Ten top scholars will sign onto prestigious posts at Texas universities through the Governor’s University Research Initiative (GURI).
“Texas is the home of innovation, and with the addition of these world-class scholars to our university faculties, we will continue to lead the nation in cutting-edge research,” said Abbott on July 14.
The program earmarks up to $400 million to fund new talent that will allow Texas universities to attract Nobel Prize laureates and other “best in their field” researchers. Gov. Greg Abbott believes that the initiative will “fuel future growth for generations to come.” This inaugural round of GURI recipients will fill posts at Texas A&M, the University of Houston, and the flagship Austin campus of the University of Texas, funded by more than $34 million in one-to-one matching grants from each of these universities.
In 2015, Abbott appointed nine members to an advisory board following the passage of SB 632 and HB 26, which jointly implemented the higher education research emergency item by eliminating the Emergency Technology Fund (ETF). GURI utilizes a portion of the ETF’s un-expended balance to provide matching funds to help state colleges and universities recruit prestigious, nationally-recognized researchers to their faculty. The other ETF funds went to the Texas Enterprise Fund (TEF), used to attract businesses into the state.
Texas A&M topped the list, receiving $20 million in GURI grants to bring five innovators to the campus in September. The University of Houston snagged three top energy researchers funded by $8.5 million. UT-Austin recruited two scholars in fields of chemical engineering and molecular biosciences with $5 million.
The 10 researchers are members of various prestigious organizations including the Royal Society of the United Kingdom, the National Institutes of Health, the National Academy of Engineering, and the National Academy of Sciences. A news release from the Governor’s office lists comprehensive resume details and individual grant dollars per new hire. Below are highlights.
Headed to Texas A&M:
Dr. George M. Pharr, IV, a National Academy of Engineering member whose research focuses on the creation and testing of nanomaterials, comes from the University of Tennessee. Beginning Fall 2017, he will teach in the Material Science and Engineering Department on both undergraduate and graduate levels.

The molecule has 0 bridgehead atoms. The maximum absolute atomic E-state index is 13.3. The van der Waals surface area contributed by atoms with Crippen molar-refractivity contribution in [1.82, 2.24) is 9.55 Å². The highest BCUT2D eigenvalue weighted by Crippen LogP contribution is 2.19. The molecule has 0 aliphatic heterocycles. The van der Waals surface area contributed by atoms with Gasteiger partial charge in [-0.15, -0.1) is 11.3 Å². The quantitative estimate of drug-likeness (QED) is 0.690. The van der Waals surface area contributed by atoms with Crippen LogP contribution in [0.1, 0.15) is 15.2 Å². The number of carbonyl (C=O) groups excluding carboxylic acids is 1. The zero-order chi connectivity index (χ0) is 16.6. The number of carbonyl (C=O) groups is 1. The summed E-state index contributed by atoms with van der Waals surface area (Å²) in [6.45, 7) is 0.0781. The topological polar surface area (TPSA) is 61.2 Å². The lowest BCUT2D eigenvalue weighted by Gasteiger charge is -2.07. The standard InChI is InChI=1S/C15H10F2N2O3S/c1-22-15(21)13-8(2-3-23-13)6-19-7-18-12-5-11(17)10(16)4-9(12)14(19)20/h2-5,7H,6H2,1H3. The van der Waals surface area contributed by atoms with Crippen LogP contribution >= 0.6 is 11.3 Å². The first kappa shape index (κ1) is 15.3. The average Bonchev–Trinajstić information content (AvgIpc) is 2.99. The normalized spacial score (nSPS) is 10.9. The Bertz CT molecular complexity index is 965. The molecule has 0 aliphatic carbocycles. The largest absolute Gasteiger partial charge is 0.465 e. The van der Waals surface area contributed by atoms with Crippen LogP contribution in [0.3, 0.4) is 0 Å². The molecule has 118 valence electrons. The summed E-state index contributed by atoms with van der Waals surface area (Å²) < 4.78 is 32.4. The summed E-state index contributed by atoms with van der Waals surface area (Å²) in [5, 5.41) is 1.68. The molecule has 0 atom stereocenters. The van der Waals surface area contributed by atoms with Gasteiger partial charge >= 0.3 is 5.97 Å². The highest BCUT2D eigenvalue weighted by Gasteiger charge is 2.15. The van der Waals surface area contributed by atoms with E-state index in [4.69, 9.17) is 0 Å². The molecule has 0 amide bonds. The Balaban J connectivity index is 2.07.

Dr. Girish Saran Argawal is a member of the Royal Society of the United Kingdom and a Regents professor at Oklahoma State University. His research centers on theoretical quantum optics and developing applications for the technology. In Spring 2017, he will teach a course on Spectroscopy and work with graduate students.
Dr. Leif Anderson, affiliated with the National Academy of Sciences, will study the genetics of domesticate animals and teach at the College of Veterinary Medicine and Biomedical Sciences starting in September.
Dr. Richard B. Miles, a National Academy member, will head a new Center of Excellence in Interdisciplinary Optical and Laser Detection Systems for National Security and Safety and serve as faculty in the Aerospace Engineering and Mechanical Engineering departments beginning February 2017. Currently, he is a Senior Scholar at Princeton University.
Dr. Thomas J. Overbye, a professor of electrical and computer engineering at the University of Illinois at Urbana-Champaign and a National Academy of Engineering member, will teach in the Department of Electrical and Computer Engineering on topics related to power distribution and generation in 2017.
Joining the University of Houston:
Dr. Andrea Prosperetti, who began on July 1, was the Charles A. Miller, Jr. Distinguished Professor of Mechanical Engineering at Johns Hopkins University and is a National Academy of Engineering member. His research is on high performing computing and its applications in energy, infrastructure, aerospace, health, and national security. He will lead the Center for Advanced Computing and Data Systems.
Dr. John Suppe, previously a geology professor, will establish the Center for Tectonics and Tornography (CTT) as a Distinguished Professor of Earth & Atmosperic Sciences in the College of Natural Sciences and Mathematics starting September. A member of the National Academy of Sciences, he was a Distinguished Chair and Research Professor at the National Taiwan University.
Dr. Ganesh Thakur, president and global advisor at Thakur Services, will serve double duty as a professor in the Cullen College of Engineering and as Director for Energy Industrial Partnerships in September. His research focuses on waterflood management as applied to secondary oil recovery. He belongs to the National Academy of Engineering.
Dr. Wei Yang, a molecular bioscience professor, senior investigator and section chief at the National Institutes of Health (NIH), this National Academy of Sciences member joins the Department of Molecular Biosciences on August 1. Her research involves the mechanisms human cells use to detect and repair DNA mutations and lesions to develop new therapies in treating patients.
Dr. Joan Brennecke, a professor of chemical and bimolecular engineering known for her work in harnessing and separating carbon dioxide and other ionic liquids. Her research centers on sustainability and energy. A National Academy of Engineering member plus American Chemical Society and U.S. Department of Energy award-winner, she will teach in the McKetta Department of Chemical Engineering in 2017.
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